The campaign has a hashtag: #WeAreNotRobots. The campaign video shows in shadow puppet form what some of the respondents to our research actually said – and represents a cri de coeur to give us more rights to data about us.

‘Disinformation – fight or flight – it’s what platforms feed on. It’s not about content moderation, taking down this or that content in a reactive way. It’s the whole model.’

The disinformation problem is one of the greatest of our time – we know that fake news on average travels six times faster than real news. McNamee laments how disinformation swayed the US election, perhaps swayed various UK votes and has directly contributed to atrocities, including the massacre of the Rohingya in Myanmar.

New frontiers of fake are opening all the time, from deep fakes to algorithmic reshaping and incentivised machine learning of our newsfeeds. The balance of power has shifted to platforms. Every Facebook user has their own set of ‘alternative facts’ on their own algorithmically enhanced filter bubble: this in essence is the Facebook newsfeed.

Alongside regulation, therefore, we need to get technology companies to come to the table and work within a shared moral architecture. There has always been a bit of an attitude that companies innovate and regulators regulate and ne’er the twain shall meet. We need to change that. 

The RSA has its own unique suite of methods that we apply to social change and we want to bring them to the table. We try to ‘think like a system, act like an entrepreneur.’ So our project will analyse disinformation systems in all their forms all over the world in a series of global practice studies and engagement with emergent movements for change. We will create a dashboard of user insight and polling to understand popular sentiment around disinformation.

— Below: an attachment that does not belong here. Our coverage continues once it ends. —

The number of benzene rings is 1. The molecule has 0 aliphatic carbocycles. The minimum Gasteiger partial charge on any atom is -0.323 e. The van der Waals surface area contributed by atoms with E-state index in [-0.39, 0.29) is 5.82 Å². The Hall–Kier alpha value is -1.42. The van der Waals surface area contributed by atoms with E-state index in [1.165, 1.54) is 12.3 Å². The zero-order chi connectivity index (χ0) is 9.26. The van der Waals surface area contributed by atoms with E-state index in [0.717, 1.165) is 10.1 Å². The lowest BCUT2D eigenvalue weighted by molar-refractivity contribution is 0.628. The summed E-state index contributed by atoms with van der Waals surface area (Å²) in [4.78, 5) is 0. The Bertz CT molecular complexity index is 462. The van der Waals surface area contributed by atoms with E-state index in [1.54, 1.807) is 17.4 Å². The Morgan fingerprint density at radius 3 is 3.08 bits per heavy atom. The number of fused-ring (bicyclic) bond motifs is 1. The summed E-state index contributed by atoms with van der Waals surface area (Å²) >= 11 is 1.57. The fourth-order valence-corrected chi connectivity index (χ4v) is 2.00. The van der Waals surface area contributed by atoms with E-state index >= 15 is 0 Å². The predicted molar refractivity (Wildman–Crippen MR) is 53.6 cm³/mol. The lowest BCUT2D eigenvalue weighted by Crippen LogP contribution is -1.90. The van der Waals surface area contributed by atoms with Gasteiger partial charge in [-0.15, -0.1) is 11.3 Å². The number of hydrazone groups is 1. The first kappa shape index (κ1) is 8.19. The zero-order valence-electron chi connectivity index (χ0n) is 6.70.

And we believe that technology companies have an interest in being part of this solution. We will use design thinking to bring together tech, government and society in a series of RSA design workshops that prototype entrepreneurial solutions. We recently did a fantastic set of design sprints with the retail sector on how automation is changing the sector and we built prototypes that are being implemented as we speak. We want to bring that energy to this sphere.

‘I don’t think people who work in tech are bad. I think their values are different to ours.’

The RSA at its heart, is an organisation that convenes. We believe that the story of the best things that happen in the world is the story humanism and reason overcoming greed and despair. Our fellowship is the living embodiment of that spirit; our heritage is our warrant, and our house is our means to make it happen. This is the philosophy we unerringly bring to the grand challenges of our age.

And so we are working, not only to reform disinformation and data disenfranchisement, but also to reform the way that the market for tech adaptation and transfer works and how reform of those markets happens.

We are working with institutions to democratise technological transfer and take up. The RSA’s Forum for Ethical AI, which we convened with DeepMind technologies, is nearing its reporting phase, with a fascinating set of experiments ready to be given to the world to improve the way that radical technology enters the institutional space.

We are also working with partners in NHSX to understand how AI and other radical technologies are changing their workspaces and clinical decisions.

Watch this space for more on these items very soon.

‘What I want to see is a version of every website where the filtering can be taken away. And it’s up to people then to flip between which version they want: do they want to be in or out of the bubble?’

Shared problems, shared ideas, shared regulation and shared solutions: this is where we believe we can make a difference. We were so grateful for Roger McNamee’s fantastic talk, his insightful interview on the RSA’s Polarised podcast (coming soon) and for his kind words about our programme.

Our view is perhaps less polemical than his. But it is in the spirit of challenge that change for the better comes about. And that, when all’s said and done, is what the RSA’s Tech and Society programme is all about.

 If you want to learn more about the RSA’s Tech and Society programme or our disinformation project, please visit the webpage or contact [email protected].

Follow @RobinAsheem on Twitter

Be the first to write a comment


Please login to post a comment or reply

Don't have an account? Click here to register.

Related articles